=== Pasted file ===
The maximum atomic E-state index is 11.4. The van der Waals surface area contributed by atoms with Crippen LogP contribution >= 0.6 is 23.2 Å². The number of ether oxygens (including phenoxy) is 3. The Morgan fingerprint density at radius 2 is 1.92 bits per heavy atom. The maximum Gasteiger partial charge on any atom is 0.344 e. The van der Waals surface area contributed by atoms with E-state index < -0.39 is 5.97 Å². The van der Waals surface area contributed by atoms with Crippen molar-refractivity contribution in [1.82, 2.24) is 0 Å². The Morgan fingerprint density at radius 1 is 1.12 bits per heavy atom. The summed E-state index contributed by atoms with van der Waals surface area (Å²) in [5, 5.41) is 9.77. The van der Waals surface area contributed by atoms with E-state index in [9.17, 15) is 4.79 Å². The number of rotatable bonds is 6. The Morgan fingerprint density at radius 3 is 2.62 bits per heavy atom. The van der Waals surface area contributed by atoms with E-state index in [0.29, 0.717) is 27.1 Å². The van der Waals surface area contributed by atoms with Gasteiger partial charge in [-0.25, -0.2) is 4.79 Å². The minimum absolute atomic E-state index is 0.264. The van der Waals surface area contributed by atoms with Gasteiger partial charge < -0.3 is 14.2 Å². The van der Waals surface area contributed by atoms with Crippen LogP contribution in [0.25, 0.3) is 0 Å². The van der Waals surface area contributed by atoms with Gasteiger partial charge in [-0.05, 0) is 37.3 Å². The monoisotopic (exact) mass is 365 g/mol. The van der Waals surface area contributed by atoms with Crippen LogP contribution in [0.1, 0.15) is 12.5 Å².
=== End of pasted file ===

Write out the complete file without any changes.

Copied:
The maximum atomic E-state index is 11.4. The van der Waals surface area contributed by atoms with Crippen LogP contribution >= 0.6 is 23.2 Å². The number of ether oxygens (including phenoxy) is 3. The Morgan fingerprint density at radius 2 is 1.92 bits per heavy atom. The maximum Gasteiger partial charge on any atom is 0.344 e. The van der Waals surface area contributed by atoms with E-state index < -0.39 is 5.97 Å². The van der Waals surface area contributed by atoms with Crippen molar-refractivity contribution in [1.82, 2.24) is 0 Å². The Morgan fingerprint density at radius 1 is 1.12 bits per heavy atom. The summed E-state index contributed by atoms with van der Waals surface area (Å²) in [5, 5.41) is 9.77. The van der Waals surface area contributed by atoms with E-state index in [9.17, 15) is 4.79 Å². The number of rotatable bonds is 6. The Morgan fingerprint density at radius 3 is 2.62 bits per heavy atom. The van der Waals surface area contributed by atoms with E-state index in [0.29, 0.717) is 27.1 Å². The van der Waals surface area contributed by atoms with Gasteiger partial charge in [-0.25, -0.2) is 4.79 Å². The minimum absolute atomic E-state index is 0.264. The van der Waals surface area contributed by atoms with Gasteiger partial charge < -0.3 is 14.2 Å². The van der Waals surface area contributed by atoms with Crippen LogP contribution in [0.25, 0.3) is 0 Å². The van der Waals surface area contributed by atoms with Gasteiger partial charge in [-0.05, 0) is 37.3 Å². The monoisotopic (exact) mass is 365 g/mol. The van der Waals surface area contributed by atoms with Crippen LogP contribution in [0.1, 0.15) is 12.5 Å².